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Shehnaz Bhujwala
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Federal Court Reinstates Antitrust Class Action Suit Against Banks

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A federal appeals court on Friday reinstated a class action lawsuit by credit card holders that alleges some of the nation’s biggest banks illegally calluded to force customers to use arbitration instead of the courts to settle disputes. The Associated Press reports: “The 2nd U.S. Circuit Court of Appeals in Manhattan said lawyers for the credit card holders might prove the banks agreed to make it harder for individuals to make legal claims by requiring them to go to arbitration.”  The Court’s order can be found here.

The antitrust class action lawsuit, Ross v. Bank of America N.A. (06-4755-CV), was filed by lawyers back in 2005 against a number of major banking institutions on behalf of tens of millions of cardholders.  The complaint alleges that the defendant banks began communicating with each other in late 1998 or early 1999 to make it mandatory for cardholders to resolve complaints through arbitration.  The named defendants include Bank of America, Capital One Bank, J.P. Morgan Chase & Co., Citigroup Inc., Citibank, Universal Bank and MBNA America Bank.

The gravamen of the plaintiffs’ complaint is that the banks conspired to institute mandatory arbitration agreements and kill off all non-arbitration agreement cards on the market “by refusing to issue cards to individuals who did not agree to arbitration” Plaintiffs allege the banks used “immense market power” to force unwilling or unaware cardholders to accept arbitration clauses and bans on class-action lawsuits, a gross violation of antitrust laws.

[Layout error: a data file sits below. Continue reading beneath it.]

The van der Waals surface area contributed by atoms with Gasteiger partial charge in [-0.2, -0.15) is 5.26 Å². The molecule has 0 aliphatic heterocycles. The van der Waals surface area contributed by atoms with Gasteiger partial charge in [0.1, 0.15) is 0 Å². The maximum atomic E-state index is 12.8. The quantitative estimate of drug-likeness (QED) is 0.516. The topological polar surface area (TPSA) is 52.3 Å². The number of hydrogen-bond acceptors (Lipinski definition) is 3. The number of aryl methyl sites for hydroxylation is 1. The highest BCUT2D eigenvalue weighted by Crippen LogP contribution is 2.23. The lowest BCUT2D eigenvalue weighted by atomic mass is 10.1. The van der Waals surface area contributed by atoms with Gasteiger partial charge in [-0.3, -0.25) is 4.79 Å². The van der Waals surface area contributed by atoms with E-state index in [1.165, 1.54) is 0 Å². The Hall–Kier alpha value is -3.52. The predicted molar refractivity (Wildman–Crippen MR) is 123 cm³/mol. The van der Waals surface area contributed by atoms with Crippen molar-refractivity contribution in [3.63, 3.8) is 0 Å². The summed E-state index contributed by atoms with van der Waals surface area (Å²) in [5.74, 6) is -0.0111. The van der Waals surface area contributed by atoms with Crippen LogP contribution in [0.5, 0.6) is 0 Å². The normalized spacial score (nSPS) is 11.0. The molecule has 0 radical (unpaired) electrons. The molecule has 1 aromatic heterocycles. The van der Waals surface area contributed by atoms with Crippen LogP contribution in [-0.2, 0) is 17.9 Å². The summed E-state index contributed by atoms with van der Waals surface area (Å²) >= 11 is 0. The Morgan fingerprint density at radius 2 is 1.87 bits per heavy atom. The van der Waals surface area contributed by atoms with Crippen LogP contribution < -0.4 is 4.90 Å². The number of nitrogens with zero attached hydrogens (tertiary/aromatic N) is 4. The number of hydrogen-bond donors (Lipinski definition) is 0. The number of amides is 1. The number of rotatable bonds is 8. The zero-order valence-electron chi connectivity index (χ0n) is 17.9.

Merrill G. Davidoff, a lawyer for the plaintiffs, explains that the lawsuit does not seek damages. Rather, he hopes it prompts judges to look more skeptically at arbitration clauses at major banks.  Davidoff told AP reporters: “There’s almost no recourse today against a credit card company. If you have a dispute, you are at their mercy, forced into what often times turns out to be a one-sided, so-called arbitration, a little card holder against a powerful bank … [t]he typical consumer dispute is too small to justify the legal cost of a one-on-one arbitration with a major bank armed with a battery of lawyers and unlimited resources.